The bench allows a reflection mixing: humanity, death and burial and then resurrection, afterlife, life beyond hope. It faces the East and indeed if prolonging the way we arrive to the Wall of the Temple. The Armenian office was run by an old Armenian bishop who used to smile and laugh: the Greeks never succeeded to remove him (humbly me) from the place! He could joke about that at times. I must say that some members of the Greek brotherhood did understand why I was loving to pray there and being in contact with people from all over the world. When the second intifida started, the Anastasis has no visitors, rare. Patriarch Diodoros passed away. The Patriarchate entered a period of “introspection” to put things that way. Years later, when Theophilos III became the representative of the patriarchate to the Holy Sepulcher, even before he was ordained a bishop, I paid him a visit. it was very nice because he was doing the same I always have done in the Church of the Resurrection. It is a simple statement: it depends at some moments of our lives how we perceive peoples and short encounters in such a central place for the whole of mankind. People of all faiths (Jews, Christians, Muslims and all possible creeds) enter the place. English is cute: we may “cross our ways” and these are great soul and heart events at times. I met then the present patriarch in a special and very nice context.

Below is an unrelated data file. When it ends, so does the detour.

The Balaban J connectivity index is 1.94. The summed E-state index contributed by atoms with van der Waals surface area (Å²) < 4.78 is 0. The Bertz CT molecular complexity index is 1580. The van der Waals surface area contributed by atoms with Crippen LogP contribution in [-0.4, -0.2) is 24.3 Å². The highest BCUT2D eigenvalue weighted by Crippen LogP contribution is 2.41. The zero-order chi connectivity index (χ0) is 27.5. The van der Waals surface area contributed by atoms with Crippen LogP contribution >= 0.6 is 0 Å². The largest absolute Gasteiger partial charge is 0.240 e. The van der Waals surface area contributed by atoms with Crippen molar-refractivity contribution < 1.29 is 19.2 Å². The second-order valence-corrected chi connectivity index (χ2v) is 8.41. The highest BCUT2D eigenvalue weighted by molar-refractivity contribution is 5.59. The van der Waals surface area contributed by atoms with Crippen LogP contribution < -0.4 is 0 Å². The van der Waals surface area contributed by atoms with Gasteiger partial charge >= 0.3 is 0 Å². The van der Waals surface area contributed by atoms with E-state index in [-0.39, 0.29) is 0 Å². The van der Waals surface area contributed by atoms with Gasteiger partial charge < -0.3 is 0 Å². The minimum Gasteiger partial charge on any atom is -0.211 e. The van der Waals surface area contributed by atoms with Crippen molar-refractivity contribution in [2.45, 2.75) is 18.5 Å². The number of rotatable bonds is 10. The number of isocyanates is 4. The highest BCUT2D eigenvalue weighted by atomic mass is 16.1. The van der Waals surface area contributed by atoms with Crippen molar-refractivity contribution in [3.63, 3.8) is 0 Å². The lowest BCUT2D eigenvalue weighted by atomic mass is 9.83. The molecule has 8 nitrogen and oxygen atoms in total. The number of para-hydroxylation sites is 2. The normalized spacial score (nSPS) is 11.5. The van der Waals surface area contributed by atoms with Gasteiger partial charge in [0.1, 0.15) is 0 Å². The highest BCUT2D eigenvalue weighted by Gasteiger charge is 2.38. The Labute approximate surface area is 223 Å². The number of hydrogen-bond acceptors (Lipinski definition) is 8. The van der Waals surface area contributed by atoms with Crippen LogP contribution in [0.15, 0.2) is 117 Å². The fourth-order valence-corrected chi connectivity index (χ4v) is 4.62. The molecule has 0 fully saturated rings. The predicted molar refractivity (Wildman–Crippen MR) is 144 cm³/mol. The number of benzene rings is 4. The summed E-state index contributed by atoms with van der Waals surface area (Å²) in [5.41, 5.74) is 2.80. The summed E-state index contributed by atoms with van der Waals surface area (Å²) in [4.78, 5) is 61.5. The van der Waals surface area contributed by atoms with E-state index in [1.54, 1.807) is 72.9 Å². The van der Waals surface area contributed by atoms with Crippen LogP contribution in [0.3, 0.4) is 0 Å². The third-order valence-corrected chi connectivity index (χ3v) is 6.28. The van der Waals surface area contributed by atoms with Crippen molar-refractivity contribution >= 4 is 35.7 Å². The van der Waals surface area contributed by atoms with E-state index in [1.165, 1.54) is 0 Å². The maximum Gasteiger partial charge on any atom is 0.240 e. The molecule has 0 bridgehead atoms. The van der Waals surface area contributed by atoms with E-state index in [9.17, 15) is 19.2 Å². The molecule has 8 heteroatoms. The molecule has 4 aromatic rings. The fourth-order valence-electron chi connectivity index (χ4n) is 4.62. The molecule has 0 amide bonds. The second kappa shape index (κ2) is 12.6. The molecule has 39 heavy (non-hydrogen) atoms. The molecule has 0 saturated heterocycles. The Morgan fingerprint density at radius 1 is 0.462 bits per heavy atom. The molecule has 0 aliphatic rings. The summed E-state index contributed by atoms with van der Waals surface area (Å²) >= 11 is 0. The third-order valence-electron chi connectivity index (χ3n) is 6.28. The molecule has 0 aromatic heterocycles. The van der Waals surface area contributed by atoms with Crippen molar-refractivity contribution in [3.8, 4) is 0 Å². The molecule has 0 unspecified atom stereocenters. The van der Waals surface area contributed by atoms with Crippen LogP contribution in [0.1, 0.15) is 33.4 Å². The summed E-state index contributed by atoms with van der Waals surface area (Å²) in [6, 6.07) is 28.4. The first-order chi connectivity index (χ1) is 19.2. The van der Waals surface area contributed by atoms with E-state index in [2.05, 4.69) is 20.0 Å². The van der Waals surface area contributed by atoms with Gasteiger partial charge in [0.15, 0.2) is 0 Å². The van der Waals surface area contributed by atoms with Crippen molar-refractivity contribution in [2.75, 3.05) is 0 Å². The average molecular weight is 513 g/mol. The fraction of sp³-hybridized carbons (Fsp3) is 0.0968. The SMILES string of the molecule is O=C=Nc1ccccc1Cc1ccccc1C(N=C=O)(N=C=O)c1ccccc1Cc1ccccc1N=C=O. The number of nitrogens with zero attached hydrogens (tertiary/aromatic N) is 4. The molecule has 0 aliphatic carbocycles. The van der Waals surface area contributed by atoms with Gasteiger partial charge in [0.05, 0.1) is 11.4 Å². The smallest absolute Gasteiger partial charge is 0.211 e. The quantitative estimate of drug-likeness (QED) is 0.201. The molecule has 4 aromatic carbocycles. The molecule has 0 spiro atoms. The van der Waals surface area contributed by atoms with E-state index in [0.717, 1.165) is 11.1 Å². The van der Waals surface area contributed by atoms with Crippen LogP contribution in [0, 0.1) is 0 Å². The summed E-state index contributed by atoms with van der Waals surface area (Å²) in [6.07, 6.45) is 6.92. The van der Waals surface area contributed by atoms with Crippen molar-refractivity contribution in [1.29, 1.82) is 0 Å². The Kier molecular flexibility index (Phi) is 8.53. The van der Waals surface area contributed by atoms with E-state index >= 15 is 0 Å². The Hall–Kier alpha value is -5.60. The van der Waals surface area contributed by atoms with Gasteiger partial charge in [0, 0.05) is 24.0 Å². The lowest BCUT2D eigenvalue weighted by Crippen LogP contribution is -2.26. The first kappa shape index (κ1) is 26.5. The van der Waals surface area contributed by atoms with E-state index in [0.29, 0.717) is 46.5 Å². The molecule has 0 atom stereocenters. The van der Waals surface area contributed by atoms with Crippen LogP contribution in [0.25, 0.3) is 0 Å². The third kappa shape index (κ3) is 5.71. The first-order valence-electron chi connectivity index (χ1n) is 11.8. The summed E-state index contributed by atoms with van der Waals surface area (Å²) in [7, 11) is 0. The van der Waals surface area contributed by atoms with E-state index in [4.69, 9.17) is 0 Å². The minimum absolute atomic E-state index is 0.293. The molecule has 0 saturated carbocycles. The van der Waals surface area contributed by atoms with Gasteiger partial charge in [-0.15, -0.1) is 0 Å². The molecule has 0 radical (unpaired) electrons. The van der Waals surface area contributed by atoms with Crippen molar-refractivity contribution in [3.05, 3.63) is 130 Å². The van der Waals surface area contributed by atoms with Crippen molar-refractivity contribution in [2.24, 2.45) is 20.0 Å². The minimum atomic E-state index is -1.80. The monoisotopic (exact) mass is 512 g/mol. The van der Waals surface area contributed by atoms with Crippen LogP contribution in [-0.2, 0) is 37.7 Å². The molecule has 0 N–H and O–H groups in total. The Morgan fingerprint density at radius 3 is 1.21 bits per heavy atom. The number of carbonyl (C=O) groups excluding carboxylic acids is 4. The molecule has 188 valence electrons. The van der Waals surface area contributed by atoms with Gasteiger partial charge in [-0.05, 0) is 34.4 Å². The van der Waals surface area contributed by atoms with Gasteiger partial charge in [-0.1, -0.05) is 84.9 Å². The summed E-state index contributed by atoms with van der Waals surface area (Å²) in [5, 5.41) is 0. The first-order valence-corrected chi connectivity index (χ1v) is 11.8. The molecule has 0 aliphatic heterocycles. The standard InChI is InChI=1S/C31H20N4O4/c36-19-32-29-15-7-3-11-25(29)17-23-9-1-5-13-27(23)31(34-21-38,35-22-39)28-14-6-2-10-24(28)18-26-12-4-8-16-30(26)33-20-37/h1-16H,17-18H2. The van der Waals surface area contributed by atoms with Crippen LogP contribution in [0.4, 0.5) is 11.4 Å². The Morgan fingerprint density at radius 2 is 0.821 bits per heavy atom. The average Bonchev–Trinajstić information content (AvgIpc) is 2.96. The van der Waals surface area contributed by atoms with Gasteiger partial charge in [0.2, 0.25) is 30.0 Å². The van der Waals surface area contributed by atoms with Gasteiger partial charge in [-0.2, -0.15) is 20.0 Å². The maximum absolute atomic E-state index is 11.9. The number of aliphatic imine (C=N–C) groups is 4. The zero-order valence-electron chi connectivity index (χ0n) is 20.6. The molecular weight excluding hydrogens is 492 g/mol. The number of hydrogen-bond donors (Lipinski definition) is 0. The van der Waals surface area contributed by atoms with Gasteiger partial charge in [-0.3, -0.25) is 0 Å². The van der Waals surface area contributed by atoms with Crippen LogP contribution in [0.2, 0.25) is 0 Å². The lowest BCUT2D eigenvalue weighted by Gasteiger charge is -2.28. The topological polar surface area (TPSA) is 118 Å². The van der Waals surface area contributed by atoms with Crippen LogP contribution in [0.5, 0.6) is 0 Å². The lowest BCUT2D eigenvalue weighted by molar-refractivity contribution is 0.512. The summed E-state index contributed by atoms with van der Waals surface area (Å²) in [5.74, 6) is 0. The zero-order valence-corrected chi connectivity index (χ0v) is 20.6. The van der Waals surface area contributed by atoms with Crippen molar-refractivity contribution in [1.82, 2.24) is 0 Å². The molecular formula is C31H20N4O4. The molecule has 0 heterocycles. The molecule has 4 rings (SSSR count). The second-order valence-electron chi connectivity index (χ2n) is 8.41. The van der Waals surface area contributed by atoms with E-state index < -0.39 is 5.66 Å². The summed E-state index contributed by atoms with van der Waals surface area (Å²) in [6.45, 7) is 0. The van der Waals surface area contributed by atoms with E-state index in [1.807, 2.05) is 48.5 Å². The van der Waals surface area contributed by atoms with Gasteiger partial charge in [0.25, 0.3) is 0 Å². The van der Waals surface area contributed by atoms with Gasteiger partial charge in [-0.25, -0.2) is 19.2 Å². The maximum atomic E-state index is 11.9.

I go once or twice a week and sit for two hours or so in the Katholikon, the main nave of the Greek Orthodox par of the Anastasis. A very large and open place; I like to attend to the Vespers that are celebrated earlier than at the patriarchate. It is humble, simple. “Katholikon” means “open to every-one/thing – to the fulfillment, plenitude, plerome” and is evidently linked to “ortho-dox = authentic, true, upright faith”. I can help but always refer with insistence on the importance of the Latin version of the Roman Canon of the Mass or First Eucharistic Liturgy in use in the Latin Roman Catholic Church. It is said: “Let’s pray “omnibus orthodoxae atque catholicae et apostolicae fidei cultoribus = for all those who practice the faith that is orthodox, catholic and apostolic = announced throughout the world”. In this place inside of the Church of the Resurrection and of the Empty Tomb of Jesus, the whole world comes around. They come and rarely met. They would photograph, take picture or video’s; they can be terribly arrogant and make photos of any person in any situation.

Here come Israeli soldiers to visit the place and get information and education; Muslim children, grownups and many women who go to the Virgin on the Golgotha. There is on point: it showed two years ago. There are a lot, crowds of Russian pilgrims, some are very pious, others would be upto-the-minute and half naked. This is the move and the move shall develop. They come into the Katholikon and state. There are also numerous local Israeli tourists, visitors, fans or pilgrims, both Arabs and Former Soviets, Ethiopians. Many priests in full dress because it is en vogue in Russia. Many disabled persons and children. Today I blessed many disabled children and some of them had been saved at Hadassah via international assistance.